McLeod and Bag­nall

The orig­i­nal McLeod and Com­pany ran McLeod’s Light Rail­ways, in the vicin­ity of Kolkata. McLeod’s or­dered lo­co­mo­tives from Bag­nall and the first lot turned up in In­dia in 1917

Business Standard - - ISSUES AND INSIGHTS - BIBEK DEBROY

There is a McLeod House in Kolkata, on the western side of Dal­housie Square, or if you pre­fer, BBD Bagh. In th­ese col­umns (Fe­bru­ary 10, 2017), I have ear­lier writ­ten about Martin’s Light Rail­ways (MLR) and the “light” rail­way lines it op­er­ated. Sim­i­larly, there was a man­ag­ing agency based out of Lon­don, known as McLeod Rus­sell and Com­pany. Its sub­sidiary was McLeod and Com­pany, formed in 1887. (Legally, both com­pa­nies still ex­ist, though their own­er­ships and fo­cus are dif­fer­ent now.) The orig­i­nal McLeod and Com­pany ran McLeod’s Light Rail­ways, in the vicin­ity of Kolkata. Th­ese were nar­row gauge lines. Most rail­ways (Bur­d­wan-Katwa Rail­way, Banku­raDamoodar River Rail­way, Ah­mad­purKatwa Rail­way, Ka­lighat-Falta Rail­way) were con­structed by other rail­way com­pa­nies, but op­er­ated by McLeod’s. The only ones ac­tu­ally owned by McLeod (through take-overs) were prob­a­bly Jes­sore-Jhenidah Rail­way and Kotchand­pur Branch Rail­way, but it hasn’t been con­clu­sively proved that McLeod’s ever took them over for­mally. Bur­d­wan-Katwa and Ah­mad­pur-Katwa were taken over by Eastern Rail­way in 1966 and Bankura-Damoodar River Rail­way was taken over by South Eastern Rail­way in 1967. Ka­lighat-Falta closed down in the 1950s. Even among Ben­galis, I won­der how many peo­ple re­mem­ber James Long now. (If noth­ing else, “Nil Darpan” should ring a bell.) There is a James Long Sarani in Thakur­pukur. What most peo­ple prob­a­bly don’t know is that this road runs over what once used to be the tracks of Ka­lighat-Falta.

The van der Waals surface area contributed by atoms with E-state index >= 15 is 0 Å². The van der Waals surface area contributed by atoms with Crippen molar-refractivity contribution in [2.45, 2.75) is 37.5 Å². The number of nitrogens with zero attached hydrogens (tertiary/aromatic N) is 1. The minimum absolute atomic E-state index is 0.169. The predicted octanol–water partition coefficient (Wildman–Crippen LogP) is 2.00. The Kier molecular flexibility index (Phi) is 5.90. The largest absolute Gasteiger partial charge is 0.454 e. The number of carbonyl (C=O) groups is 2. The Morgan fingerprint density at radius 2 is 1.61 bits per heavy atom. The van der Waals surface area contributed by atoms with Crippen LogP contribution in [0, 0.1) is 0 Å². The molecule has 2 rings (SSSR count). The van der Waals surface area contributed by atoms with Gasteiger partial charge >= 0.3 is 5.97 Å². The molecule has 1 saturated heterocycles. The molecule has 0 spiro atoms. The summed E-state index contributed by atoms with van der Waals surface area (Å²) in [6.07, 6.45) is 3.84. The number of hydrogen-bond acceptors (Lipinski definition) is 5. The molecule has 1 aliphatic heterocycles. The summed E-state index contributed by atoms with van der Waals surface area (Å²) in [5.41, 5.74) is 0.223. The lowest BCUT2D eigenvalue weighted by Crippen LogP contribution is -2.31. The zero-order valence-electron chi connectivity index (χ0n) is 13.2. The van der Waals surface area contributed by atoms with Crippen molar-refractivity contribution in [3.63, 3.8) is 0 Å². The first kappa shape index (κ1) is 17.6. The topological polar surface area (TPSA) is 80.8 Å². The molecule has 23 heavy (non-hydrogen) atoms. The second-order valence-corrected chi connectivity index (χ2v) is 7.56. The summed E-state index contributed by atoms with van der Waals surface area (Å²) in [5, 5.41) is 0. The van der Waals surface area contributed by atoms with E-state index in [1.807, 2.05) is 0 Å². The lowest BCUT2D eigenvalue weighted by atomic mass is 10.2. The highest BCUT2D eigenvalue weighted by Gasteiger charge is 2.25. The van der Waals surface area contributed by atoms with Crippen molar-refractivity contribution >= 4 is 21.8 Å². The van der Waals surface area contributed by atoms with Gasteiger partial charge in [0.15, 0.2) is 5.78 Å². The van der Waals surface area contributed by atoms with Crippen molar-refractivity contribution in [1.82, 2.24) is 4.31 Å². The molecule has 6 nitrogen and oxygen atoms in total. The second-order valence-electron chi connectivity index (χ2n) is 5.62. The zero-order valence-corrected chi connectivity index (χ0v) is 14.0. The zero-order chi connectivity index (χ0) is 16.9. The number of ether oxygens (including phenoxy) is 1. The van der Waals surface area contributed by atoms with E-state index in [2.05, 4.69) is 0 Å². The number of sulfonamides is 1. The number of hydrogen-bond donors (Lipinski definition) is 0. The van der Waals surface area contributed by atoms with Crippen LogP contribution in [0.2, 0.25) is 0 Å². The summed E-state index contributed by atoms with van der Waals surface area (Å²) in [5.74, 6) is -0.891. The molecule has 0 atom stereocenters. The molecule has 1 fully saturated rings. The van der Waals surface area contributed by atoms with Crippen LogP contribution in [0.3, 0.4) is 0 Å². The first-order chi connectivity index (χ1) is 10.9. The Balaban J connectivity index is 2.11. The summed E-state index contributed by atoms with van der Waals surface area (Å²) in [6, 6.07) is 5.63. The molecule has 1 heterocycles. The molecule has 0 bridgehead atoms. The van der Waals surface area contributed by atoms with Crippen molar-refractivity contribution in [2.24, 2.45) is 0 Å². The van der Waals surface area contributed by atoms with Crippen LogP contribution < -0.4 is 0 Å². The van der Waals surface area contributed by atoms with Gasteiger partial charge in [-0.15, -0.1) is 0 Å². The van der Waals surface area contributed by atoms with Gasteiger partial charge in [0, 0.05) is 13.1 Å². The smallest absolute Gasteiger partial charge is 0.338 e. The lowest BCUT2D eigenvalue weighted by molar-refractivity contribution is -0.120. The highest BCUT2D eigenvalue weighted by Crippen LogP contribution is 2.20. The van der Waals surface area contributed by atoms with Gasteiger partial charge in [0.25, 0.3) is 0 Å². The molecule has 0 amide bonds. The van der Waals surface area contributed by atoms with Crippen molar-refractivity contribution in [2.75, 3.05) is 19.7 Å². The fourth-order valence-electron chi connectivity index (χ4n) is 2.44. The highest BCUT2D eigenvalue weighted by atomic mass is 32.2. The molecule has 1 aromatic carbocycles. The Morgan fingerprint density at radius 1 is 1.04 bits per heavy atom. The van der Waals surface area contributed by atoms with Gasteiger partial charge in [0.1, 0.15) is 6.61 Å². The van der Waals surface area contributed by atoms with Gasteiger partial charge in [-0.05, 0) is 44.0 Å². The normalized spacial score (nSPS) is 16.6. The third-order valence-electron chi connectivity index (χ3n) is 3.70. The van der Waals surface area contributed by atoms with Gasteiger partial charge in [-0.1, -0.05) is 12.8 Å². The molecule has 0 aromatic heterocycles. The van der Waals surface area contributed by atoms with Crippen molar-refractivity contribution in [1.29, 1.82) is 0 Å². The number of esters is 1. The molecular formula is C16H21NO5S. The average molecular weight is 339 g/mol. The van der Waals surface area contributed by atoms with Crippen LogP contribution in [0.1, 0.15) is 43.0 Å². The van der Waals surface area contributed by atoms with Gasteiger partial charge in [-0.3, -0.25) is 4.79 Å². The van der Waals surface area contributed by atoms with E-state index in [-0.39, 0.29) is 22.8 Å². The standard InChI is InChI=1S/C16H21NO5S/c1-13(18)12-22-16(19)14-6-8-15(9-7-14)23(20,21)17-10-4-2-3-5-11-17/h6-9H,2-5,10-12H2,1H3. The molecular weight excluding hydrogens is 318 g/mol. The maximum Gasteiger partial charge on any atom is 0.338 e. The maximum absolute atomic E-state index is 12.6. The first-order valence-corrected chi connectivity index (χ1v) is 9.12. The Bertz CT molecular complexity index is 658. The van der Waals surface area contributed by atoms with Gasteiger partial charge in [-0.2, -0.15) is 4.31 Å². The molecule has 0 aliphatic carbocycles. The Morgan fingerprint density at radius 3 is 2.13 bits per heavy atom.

At the risk of some sim­pli­fi­ca­tion, you could say that Martin’s op­er­ated in the Bi­har area, while McLeod’s op­er­ated in the Ben­gal area. If one sticks to rail­ways where one is cer­tain about the as­so­ci­a­tion with McLeod’s, th­ese were con­structed be­tween 1913 and 1917. Hence, one shouldn’t be sur­prised that McLeod House was con­structed in 1917. McLeod and Com­pany had var­ied in­ter­ests in tea, coal, rub­ber, indigo and steamer ser­vices. Light Rail­ways rep­re­sented only one bit of the port­fo­lio. There is a lot of his­tory hid­den in the old build­ings in BBD Bagh. For ex­am­ple, as soon as you en­ter a build­ing, there will be boards with names of com­pa­nies that have of­fices in that par­tic­u­lar build­ing. Many of th­ese com­pa­nies may have long since ceased to ex­ist, but their boards linger on. An ac­quain­tance (Partha Pra­tim Roy) re­cently went to McLeod House and took a pic­ture of what the McLeod House board showed. Ah­mad­pur-Katwa Rail­way, Bur­d­wan-Katwa Rail­way and Bankura-Damoodar River Rail­way show up, as ex­pected. In­ter­est­ingly, HowrahAmta Light Rail­way, op­er­ated by Martin’s Light Rail­ways and not by McLeod’s, had an of­fice in McLeod House. How­ever, Ka­lighat-Falta didn’t have an of­fice in McLeod House.